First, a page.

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What does the Versions Maven Plugin do?

The Versions Maven Plugin provides a means to update version information in a Maven project


Why is this plugin reporting version of foo:bar as the latest version when I can see version

The current implementation of DefaultArtifactVersion in the core of Maven expects that version numbers will have a very specific format:

MajorVersion [ . MinorVersion [ . IncrementalVersion ] ] [ - BuildNumber | Qualifier ]

WhereMajorVersion,MinorVersion,IncrementalVersion, and BuildNumber are all numeric and Qualifier is a string. If your version number does not match this format, then the entire version number is treated as being theQualifier.

Version numbers in maven are compared using the individual components, soMajorVersion, MinorVersion,IncrementalVersion, and BuildNumber are all compared asIntegers while Qualifier is compared as aString.

From the above you may have guessed neither nor match the exact format that Maven expects, and as a result they are mapped as being just aQualifier. String comparison will sort >

If you need version numbers to be sorted "correctly" you will need to define some version number comparison rules .


Why is foo:bar version x.y.z not being detected?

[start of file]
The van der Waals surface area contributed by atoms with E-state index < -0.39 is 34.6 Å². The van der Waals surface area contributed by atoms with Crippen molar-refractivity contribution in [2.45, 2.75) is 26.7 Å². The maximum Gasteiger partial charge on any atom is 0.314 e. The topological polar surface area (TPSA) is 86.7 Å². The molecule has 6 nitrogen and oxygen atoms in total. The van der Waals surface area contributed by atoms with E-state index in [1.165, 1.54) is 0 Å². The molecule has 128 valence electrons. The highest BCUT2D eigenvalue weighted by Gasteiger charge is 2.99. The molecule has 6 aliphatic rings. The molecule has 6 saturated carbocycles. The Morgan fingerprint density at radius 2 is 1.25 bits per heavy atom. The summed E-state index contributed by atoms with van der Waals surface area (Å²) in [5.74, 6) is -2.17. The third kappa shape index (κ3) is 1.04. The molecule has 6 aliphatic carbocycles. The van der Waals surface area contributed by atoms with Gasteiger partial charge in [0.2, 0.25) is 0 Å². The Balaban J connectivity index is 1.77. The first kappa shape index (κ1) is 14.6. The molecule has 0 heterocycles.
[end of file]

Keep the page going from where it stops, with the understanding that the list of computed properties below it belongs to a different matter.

In order to determine what versions of an artifact are present, Maven relies on the presence of meta-data files in the repository. If the meta-data files are missing or contain invalid information then Maven will not know about versions that are available in your repositories.

Here are some common reasons why your metadata can be invalid:

  • You are using a local repository as a remote repository. Stop, don't do this. The local repository uses a separate set of metadata files from those used by a remote repository. There are tools available to convert a local repository into a remote repository, but you're really better off using a repository manager.
  • Artifacts have been deployed by non-maven metadata aware tools.
  • Tools that claim to be maven meta-data aware have clobbered the metadata files.

In most cases, using a repository manager will solve these issues as the repository managers usually rebuild the metadata files based on the artifacts that are present.